Our “who cares” list: The bulk of our daily clothes (especially for the kids), a second pair of shoes (like runners or flip flops), kid underwear and socks (the only exception is high quality socks for cold weather), laundry bags or zip pouches for inside our bags (holding clothes or dry items).
Take one down, pass it along
In our storage room in the basement, I’m forever saving all the best clothes and shoes from each child to pass down to the next. When you’ve got five kids, you save everything that’s in good shape.
We’ve been able to easily pass waterproof pants, expensive layering pieces, jackets, gender-neutral backpacks, and shoes down as our small kids grow into the big kid’s hand-me-downs.
You never know when a deal will surprise you
I’ve learned to always be on the lookout. Now that I know the types of gear we like to have for our travels, when I see something that would work, I grab it.
Whether it’s too-big sandals at a thrift store or last Christmas when I stumbled on beautiful warm layering pants on clearance that would work for our girls, I just snatch them up and set them aside.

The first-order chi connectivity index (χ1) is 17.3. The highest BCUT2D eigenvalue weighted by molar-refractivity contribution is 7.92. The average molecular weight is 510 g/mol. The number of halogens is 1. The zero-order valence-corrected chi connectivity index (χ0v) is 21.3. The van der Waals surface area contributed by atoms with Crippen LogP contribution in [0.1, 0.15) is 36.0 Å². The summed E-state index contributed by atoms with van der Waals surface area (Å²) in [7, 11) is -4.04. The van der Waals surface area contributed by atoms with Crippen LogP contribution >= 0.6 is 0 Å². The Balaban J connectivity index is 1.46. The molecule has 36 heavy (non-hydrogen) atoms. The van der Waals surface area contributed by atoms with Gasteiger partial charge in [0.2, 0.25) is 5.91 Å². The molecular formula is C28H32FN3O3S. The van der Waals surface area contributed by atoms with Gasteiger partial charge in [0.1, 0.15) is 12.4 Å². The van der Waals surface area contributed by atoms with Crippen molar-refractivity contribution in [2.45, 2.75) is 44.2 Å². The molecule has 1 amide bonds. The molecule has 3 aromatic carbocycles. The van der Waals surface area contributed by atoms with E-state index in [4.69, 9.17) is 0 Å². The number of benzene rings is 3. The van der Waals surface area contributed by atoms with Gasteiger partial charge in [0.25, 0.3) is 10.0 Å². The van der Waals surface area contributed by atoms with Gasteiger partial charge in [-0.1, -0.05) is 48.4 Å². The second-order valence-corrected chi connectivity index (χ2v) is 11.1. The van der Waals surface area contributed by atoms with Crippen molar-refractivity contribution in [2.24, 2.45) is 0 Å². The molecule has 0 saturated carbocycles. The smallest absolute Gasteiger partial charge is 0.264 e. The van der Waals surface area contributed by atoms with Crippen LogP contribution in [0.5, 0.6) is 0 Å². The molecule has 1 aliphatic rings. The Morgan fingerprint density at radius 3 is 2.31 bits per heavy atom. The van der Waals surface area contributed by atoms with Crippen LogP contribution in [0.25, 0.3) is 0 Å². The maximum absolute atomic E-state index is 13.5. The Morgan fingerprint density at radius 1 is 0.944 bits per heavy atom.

Once you know that you’re either a) planning a trip with a general idea of when you’ll go or b) you know travel is becoming a regular part of your family’s lifestyle, it just makes sense to keep your eyes open and stock up when the price is right.
It’s not exactly saving money, but…
One last way to afford gear is not by saving money on it, but rather by getting rid of stuff so you can afford it.
Before our year long, round-the-world trip, we did a whole lot of purging before packing up our belongings. As part of that process, we held a garage sale and sold some larger items on Craigslist.
We then put the earnings towards purchasing our gear and truly, every little bit helped.
This post is part of the series Family World Travel for Less:
- Day 1 – Intro
- Day 2 – Long Haul Flights
- Day 3 – Flights for Families, Part 1
- Day 4 – Flights for Families, Part 2
- Day 5 – Why We Don’t Use Round-the-World Tickets
- Day 6 – 45 Totally Inexpensive or Even Free Things to Do While Traveling the World
- Day 7 – Four Ways Packing Light Can Save You Money
- Day 8 – How to Save Money on Travel Gear
Join our EntreTribe
Subscribe to get our latest content by email.